The Delaware Court of Chancery granted a TRO recently to enforce a covenant-not-to-compete, or non-compete agreement, notwithstanding a liquidated damages provision and the (unsuccessful) argument that such a provision created the absence of irreparable harm needed for injunctive relief. In Affinity Wealth Management LLC v. McPoyle, C.A. No. 2019-0441-JTL, transcript (Del. Ch. June 18, 2019), the court followed well-established Delaware law which generally enforces covenants-not-to-compete that are reasonable in duration and in geographic scope.
Key Aspects of Ruling:
The court rejected the argument that the irreparable harm necessary for granting injunctive relief was not present due to the presence of a liquidated damages clause that calculated the monetary loss from the clients whom the former employee was alleged to have taken.
The court explained that the non-competition agreement at issue included recognition by the parties that in addition to monetary damages, equitable remedies would be available in light of the inability of damages to address all forms of harm, including reputational damages and loss of goodwill.
In particular, the court explained that:
. . . the actual harm from individual clients [leaving] isn’t the only type of harm that a business can suffer. It can suffer loss of goodwill–and goodwill broadly takes in all kinds of factors, including reputation in the market place, future earning power, ability to attract new clients, etcetera. So it’s not only the loss of existing clients that’s problematic, which the Liquidated Damages clause seems to go some way to addressing, but also the other factors.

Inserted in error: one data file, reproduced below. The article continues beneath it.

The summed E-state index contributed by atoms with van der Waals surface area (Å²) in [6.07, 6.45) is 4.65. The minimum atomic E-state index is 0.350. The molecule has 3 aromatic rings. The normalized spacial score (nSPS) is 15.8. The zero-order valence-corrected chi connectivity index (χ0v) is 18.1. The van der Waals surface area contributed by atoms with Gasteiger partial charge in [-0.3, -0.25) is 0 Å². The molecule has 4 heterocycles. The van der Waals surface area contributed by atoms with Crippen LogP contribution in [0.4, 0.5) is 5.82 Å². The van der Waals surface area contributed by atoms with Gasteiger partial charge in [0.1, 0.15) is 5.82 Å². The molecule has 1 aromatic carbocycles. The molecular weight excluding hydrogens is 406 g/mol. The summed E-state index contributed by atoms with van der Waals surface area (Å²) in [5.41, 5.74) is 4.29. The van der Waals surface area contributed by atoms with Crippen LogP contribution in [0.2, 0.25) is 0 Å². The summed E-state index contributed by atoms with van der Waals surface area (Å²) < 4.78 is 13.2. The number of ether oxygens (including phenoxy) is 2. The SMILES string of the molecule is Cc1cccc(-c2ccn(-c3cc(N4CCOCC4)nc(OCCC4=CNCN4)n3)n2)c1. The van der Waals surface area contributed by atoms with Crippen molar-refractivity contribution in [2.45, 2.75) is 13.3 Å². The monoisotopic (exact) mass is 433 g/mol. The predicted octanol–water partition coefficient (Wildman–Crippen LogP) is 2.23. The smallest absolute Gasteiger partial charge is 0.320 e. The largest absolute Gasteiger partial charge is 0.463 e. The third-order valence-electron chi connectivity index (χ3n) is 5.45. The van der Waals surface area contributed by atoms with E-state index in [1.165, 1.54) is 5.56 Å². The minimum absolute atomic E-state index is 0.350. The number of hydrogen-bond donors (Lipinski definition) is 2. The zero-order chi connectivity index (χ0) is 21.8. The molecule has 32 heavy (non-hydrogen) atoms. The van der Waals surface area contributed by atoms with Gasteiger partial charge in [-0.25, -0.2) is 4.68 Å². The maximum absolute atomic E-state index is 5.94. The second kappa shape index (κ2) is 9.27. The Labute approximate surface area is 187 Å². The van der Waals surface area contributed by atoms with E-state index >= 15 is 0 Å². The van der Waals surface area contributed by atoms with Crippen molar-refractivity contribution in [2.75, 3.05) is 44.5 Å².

Some period after the TRO was entered, in response to a follow-up motion, the court clarified the scope of its TRO in light of apparent efforts of the ex-employee continuing to contact clients post-TRO, and the Court explained that the TRO should be read to prohibit the ex-employee from reaching out to contact clients of the former employer, and rejected a request to narrowly define the word solicit, used in the TRO.
N.B. Yours truly represented Affinity Wealth Management LLC in this matter.